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dc.contributor.authorOwen, Lucyen
dc.contributor.authorWhite, A.en
dc.contributor.authorLaird, Katieen
dc.date.accessioned2018-09-12T11:53:32Z
dc.date.available2018-09-12T11:53:32Z
dc.date.issued2018-10-02
dc.identifier.citationOwen, L., White, A. and Laird, K. (2018) Characterisation and screening of antimicrobial essential oil components against clinically important antibiotic-resistant bacteria using thin layer chromatography-direct bioautography hyphenated with GC-MS, LC-MS and NMR, Phytochemical Analysis, 30 (2), pp. 121-131en
dc.identifier.issn0958-0344
dc.identifier.urihttp://hdl.handle.net/2086/16577
dc.descriptionThe file attached to this record is the author's final peer reviewed version.en
dc.description.abstractIntroduction: The antimicrobial activity of many Essential Oils (EOs) is well established, indicating that EOs may be a source of compounds for antimicrobial drug development. Thin Layer Chromatography-Direct Bioautography (TLC-DB) can quickly identify antimicrobial components in complex mixtures and can be applied to the screening of EOs for lead compounds. Objectives: This study aimed to identify antimicrobial components of oregano, rosewood and cumin EOs against antibiotic-sensitive and -resistant bacteria using TLC-DB and a multi-faceted approach of GC-MS, LC-MS and NMR techniques to characterise bioactive compounds. The study also aimed to quantify the antimicrobial activity of bioactive compounds in order to evaluate their potential for the development of therapies against antibiotic-resistant bacteria. Materials and Methods: EOs were eluted on TLC plates and sprayed with a suspension of Staphylococcus aureus, Enterococcus faecium, Escherichia coli or Pseudomonas aeruginosa (antibiotic-sensitive and -resistant isolates). Zones of inhibition, visualised with iodonitrotetrazolium chloride, were subject to GC-MS, LC-MS and NMR to characterise the bioactive compounds. Results: Seven compounds were identified from the three EOs using GC-MS, while LC-MS and NMR failed to detect the presence of any further non-volatile or heat labile compounds. Carvacrol was most antimicrobial compound identified, with minimum inhibitory concentrations ranging 0.99-31.62 mM. Conclusion: The identified antimicrobial compounds present in oregano, rosewood and cumin EOs including carvacrol may be candidates for the development of novel antimicrobial therapies against antibiotic-resistant bacteria.en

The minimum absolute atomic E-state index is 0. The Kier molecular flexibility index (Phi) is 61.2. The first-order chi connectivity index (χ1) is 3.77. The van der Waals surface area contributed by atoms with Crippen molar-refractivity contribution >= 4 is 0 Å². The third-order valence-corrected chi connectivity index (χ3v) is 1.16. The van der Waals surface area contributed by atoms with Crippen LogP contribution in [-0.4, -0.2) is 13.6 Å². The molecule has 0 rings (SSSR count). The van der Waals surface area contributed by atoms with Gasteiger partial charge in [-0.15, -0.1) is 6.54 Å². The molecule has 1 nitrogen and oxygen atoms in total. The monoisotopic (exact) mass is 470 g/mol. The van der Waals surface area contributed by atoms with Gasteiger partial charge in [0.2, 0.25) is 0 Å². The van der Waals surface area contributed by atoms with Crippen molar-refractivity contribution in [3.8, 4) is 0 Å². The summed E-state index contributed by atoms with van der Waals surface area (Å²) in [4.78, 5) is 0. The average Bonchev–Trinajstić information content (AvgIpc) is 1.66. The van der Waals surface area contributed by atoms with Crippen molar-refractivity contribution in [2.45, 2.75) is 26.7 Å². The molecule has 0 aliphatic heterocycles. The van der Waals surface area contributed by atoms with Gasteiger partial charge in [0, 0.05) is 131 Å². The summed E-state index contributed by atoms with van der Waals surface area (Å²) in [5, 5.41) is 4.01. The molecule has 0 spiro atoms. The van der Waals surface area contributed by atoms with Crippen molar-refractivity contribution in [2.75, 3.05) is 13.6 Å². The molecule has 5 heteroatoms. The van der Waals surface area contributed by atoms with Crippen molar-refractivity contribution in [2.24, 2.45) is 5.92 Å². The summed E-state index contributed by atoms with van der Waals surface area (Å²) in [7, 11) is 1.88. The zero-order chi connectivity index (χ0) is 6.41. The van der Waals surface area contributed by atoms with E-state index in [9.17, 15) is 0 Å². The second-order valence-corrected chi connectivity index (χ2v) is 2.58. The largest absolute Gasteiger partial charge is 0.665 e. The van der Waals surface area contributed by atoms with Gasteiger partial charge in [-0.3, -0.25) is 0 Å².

dc.language.isoenen
dc.publisherWileyen
dc.titleCharacterisation and screening of antimicrobial essential oil components against clinically important antibiotic-resistant bacteria using thin layer chromatography-direct bioautography hyphenated with GC-MS, LC-MS and NMR.en
dc.typeArticleen
dc.identifier.doihttps://doi.org/10.1002/pca.2797
dc.researchgroupInfectious Disease Research Groupen
dc.peerreviewedYesen
dc.funderMicrobiology Societyen
dc.projectidN/Aen
dc.cclicenceCC-BY-NCen
dc.date.acceptance2018-09-06en
dc.researchinstituteLeicester Institute for Pharmaceutical Innovation - From Molecules to Practice (LIPI)en


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